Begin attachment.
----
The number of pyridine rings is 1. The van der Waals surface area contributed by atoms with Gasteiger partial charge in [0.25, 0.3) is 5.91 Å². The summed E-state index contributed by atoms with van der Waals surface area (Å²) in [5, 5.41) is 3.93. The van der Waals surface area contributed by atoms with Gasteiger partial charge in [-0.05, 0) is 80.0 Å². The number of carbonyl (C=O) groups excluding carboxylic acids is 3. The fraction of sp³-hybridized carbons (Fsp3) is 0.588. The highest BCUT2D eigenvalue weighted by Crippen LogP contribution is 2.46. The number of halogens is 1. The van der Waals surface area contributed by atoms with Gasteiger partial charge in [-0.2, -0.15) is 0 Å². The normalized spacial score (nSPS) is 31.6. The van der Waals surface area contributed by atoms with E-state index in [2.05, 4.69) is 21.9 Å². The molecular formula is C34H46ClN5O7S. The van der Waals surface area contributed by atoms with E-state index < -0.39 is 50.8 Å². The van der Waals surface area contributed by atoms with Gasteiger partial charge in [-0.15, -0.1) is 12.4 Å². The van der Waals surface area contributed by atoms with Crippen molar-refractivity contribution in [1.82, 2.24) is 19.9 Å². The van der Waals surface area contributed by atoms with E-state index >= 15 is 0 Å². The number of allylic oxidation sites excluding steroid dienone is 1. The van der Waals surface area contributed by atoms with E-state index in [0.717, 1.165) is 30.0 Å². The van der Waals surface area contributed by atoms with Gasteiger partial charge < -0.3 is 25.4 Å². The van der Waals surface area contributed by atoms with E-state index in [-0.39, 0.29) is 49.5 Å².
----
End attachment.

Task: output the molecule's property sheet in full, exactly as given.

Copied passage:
The number of pyridine rings is 1. The van der Waals surface area contributed by atoms with Gasteiger partial charge in [0.25, 0.3) is 5.91 Å². The summed E-state index contributed by atoms with van der Waals surface area (Å²) in [5, 5.41) is 3.93. The van der Waals surface area contributed by atoms with Gasteiger partial charge in [-0.05, 0) is 80.0 Å². The number of carbonyl (C=O) groups excluding carboxylic acids is 3. The fraction of sp³-hybridized carbons (Fsp3) is 0.588. The highest BCUT2D eigenvalue weighted by Crippen LogP contribution is 2.46. The number of halogens is 1. The van der Waals surface area contributed by atoms with Gasteiger partial charge in [-0.2, -0.15) is 0 Å². The normalized spacial score (nSPS) is 31.6. The van der Waals surface area contributed by atoms with E-state index in [2.05, 4.69) is 21.9 Å². The molecular formula is C34H46ClN5O7S. The van der Waals surface area contributed by atoms with E-state index < -0.39 is 50.8 Å². The van der Waals surface area contributed by atoms with Gasteiger partial charge in [-0.15, -0.1) is 12.4 Å². The van der Waals surface area contributed by atoms with Crippen molar-refractivity contribution in [1.82, 2.24) is 19.9 Å². The van der Waals surface area contributed by atoms with E-state index >= 15 is 0 Å². The number of allylic oxidation sites excluding steroid dienone is 1. The van der Waals surface area contributed by atoms with E-state index in [0.717, 1.165) is 30.0 Å². The van der Waals surface area contributed by atoms with Gasteiger partial charge < -0.3 is 25.4 Å². The van der Waals surface area contributed by atoms with E-state index in [-0.39, 0.29) is 49.5 Å².